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06/04/09 6:11 PM ET

Willis can't harness wildness in loss

Lefty allows five runs on no hits, five walks in 2 1/3 innings

DETROIT -- Dontrelle Willis stood on the mound, his frustration mounting as pitch after pitch missed the strike zone.

The Tigers starter had hit a wall in the third inning of Thursday's game against the Red Sox. After starting the inning by hitting Jacoby Ellsbury, Willis walked four batters and allowed two runs to score, before he was removed from his shortest outing of the year. The Red Sox scored six runs in that inning, enough for a 6-3 win and a series sweep.

Willis (1-3) spent the first part of the year on the disabled list with an anxiety disorder diagnosed during Spring Training. Since rejoining the Tigers on May 13, he said he has been focusing on forgetting the previous pitch. He had been relatively successful with that approach, compiling two quality starts in four outings. But Thursday's game, Willis said, marked the first time this year he was unable to do that.

"This is the first time I was really flustered on the mound," Willis said. "I threw some good pitches, didn't get the calls, and I let that get the best of me today."

As Willis' struggles continued on the mound, Tigers manager Jim Leyland stood in the dugout feeling helpless, hoping to see strikes. But as his starter started spiraling -- a four-pitch and two-five pitch walks to let two runs score -- Leyland walked out and took the ball from Willis, who walked back to the dugout punching his glove and talking to himself.

When Leyland walked back to the dugout a few seconds later, he was talking, too. Only his words were directed at home-plate umpire Jeff Nelson, and concerned balls and strikes. Nelson quickly ejected Leyland, who said after the game that his actions were "out of line."

"It appeared that I was frustrated, and maybe I was frustrated for Dontrelle," Leyland said. "You want it so bad for a guy, and everyone else wants it for him and I overreacted."

Willis finished the game with no hits, five earned runs and five walks allowed. The last pitcher to throw at least two innings and allow five runs without a hit was Sandy Koufax on June 3, 1958. Given his outing, Willis appreciated his manager's willingness to fight for him.

"He continues to believe in me, and he told me that," Willis said. "... I kind of like it, seeing that fire."

After the teams batted out nine runs in the second and third innings, Red Sox starter Tim Wakefield and the two bullpens kept the scoring at bay through the rest of the afternoon. Wakefield (7-3) finished with 6 2/3 innings pitched, three earned runs, three strikeouts and no walks. Tigers pitchers combined for nine walks, the most the staff has issued this season, as the team was swept at Comerica Park for the first time this year.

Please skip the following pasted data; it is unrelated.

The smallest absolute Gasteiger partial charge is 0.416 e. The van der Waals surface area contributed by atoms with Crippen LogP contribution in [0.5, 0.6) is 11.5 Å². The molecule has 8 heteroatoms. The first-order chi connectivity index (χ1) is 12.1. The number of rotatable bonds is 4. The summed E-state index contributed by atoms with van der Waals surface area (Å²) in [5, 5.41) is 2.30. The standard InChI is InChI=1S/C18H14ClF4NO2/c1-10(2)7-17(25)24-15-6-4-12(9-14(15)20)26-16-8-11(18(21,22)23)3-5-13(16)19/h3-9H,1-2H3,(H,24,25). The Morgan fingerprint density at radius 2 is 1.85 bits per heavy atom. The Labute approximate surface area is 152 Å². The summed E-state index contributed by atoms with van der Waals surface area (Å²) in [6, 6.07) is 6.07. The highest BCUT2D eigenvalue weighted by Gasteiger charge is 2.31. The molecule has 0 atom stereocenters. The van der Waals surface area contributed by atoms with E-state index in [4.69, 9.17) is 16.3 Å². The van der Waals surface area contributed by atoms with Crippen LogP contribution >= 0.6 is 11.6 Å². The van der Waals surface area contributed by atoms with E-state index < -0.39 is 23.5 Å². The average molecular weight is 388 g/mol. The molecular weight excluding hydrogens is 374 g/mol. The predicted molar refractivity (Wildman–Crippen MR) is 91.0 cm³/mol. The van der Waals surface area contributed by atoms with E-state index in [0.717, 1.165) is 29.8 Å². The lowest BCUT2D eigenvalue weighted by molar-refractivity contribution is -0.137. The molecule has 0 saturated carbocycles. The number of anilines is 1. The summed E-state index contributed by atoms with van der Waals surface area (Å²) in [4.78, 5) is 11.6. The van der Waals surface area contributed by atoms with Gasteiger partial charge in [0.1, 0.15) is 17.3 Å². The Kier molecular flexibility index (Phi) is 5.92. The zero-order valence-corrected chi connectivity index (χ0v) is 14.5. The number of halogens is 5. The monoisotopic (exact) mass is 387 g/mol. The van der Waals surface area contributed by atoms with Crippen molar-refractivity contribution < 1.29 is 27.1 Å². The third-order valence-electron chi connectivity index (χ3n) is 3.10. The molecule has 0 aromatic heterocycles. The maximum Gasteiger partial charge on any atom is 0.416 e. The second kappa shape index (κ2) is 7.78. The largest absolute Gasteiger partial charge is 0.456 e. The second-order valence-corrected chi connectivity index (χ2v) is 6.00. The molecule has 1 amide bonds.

First baseman Miguel Cabrera left the game after the top of the second inning with a pulled left hamstring. Cabrera said he suffered the injury when he hit a single to left field, but he was able to stay in the game and score the team's first run before being taken out. He is listed as day-to-day, and Cabrera hopes to play in Friday's game against the Angels.

"Right now I feel better," Cabrera said after the game. "We'll see how I feel tomorrow. Hopefully I can play tomorrow."

Reliever Zach Miner also left the game with a cramp in his right calf. He said the injury was minor and that he doesn't expect to miss any time.

Thursday's game against the Red Sox (32-22) marked the first time in team history that the Tigers (28-24) were involved in a situation involving instant replay. It happened when Jeff Larish hit a ball right at the right-field foul pole in the sixth inning. First-base umpire Mark Carlson ruled the ball foul. Tigers hitting coach Lloyd McClendon came out to argue the call, and the umpires retreated to the umpires' room to look at the replay.

When they came back out, crew chief Tim Tschida signaled that the ball had been foul. Raburn grounded into a double play on the ensuing pitch. Leyland, who watched the replay from his office after being ejected, said the correct call was made.

The offense continued its struggles, managing no runs on seven hits throughout the last seven innings. But after the game, Willis blamed himself -- and his lack of composure on the mound -- as the reason for his team's third straight loss.

"I just got frustrated," Willis said. "That was the first time I ever had a call that didn't go my way, and I let it get to me. I can't do that."

Kyle Austin is an associate reporter to MLB.com. This story was not subject to the approval of Major League Baseball or its clubs.